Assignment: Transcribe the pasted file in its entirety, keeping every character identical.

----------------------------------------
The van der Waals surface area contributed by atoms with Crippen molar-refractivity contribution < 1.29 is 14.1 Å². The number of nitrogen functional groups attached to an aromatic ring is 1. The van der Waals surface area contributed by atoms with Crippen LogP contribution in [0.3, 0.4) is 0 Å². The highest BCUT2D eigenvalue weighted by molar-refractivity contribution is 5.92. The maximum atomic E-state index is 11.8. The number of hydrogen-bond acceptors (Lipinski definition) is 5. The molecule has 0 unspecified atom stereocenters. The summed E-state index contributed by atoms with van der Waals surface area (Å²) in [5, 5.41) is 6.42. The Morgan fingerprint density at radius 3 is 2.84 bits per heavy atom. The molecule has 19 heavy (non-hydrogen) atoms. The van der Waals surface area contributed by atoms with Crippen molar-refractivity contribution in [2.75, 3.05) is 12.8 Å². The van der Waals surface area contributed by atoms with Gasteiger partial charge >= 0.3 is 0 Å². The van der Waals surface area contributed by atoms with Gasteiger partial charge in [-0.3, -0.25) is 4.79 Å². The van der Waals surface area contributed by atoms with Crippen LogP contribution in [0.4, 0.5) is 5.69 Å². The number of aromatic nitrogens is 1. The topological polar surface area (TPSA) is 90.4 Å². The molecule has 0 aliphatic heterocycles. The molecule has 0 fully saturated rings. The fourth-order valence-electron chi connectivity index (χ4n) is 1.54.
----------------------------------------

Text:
The van der Waals surface area contributed by atoms with Crippen molar-refractivity contribution < 1.29 is 14.1 Å². The number of nitrogen functional groups attached to an aromatic ring is 1. The van der Waals surface area contributed by atoms with Crippen LogP contribution in [0.3, 0.4) is 0 Å². The highest BCUT2D eigenvalue weighted by molar-refractivity contribution is 5.92. The maximum atomic E-state index is 11.8. The number of hydrogen-bond acceptors (Lipinski definition) is 5. The molecule has 0 unspecified atom stereocenters. The summed E-state index contributed by atoms with van der Waals surface area (Å²) in [5, 5.41) is 6.42. The Morgan fingerprint density at radius 3 is 2.84 bits per heavy atom. The molecule has 19 heavy (non-hydrogen) atoms. The van der Waals surface area contributed by atoms with Crippen molar-refractivity contribution in [2.75, 3.05) is 12.8 Å². The van der Waals surface area contributed by atoms with Gasteiger partial charge >= 0.3 is 0 Å². The van der Waals surface area contributed by atoms with Gasteiger partial charge in [-0.3, -0.25) is 4.79 Å². The van der Waals surface area contributed by atoms with Crippen LogP contribution in [0.4, 0.5) is 5.69 Å². The number of aromatic nitrogens is 1. The topological polar surface area (TPSA) is 90.4 Å². The molecule has 0 aliphatic heterocycles. The molecule has 0 fully saturated rings. The fourth-order valence-electron chi connectivity index (χ4n) is 1.54.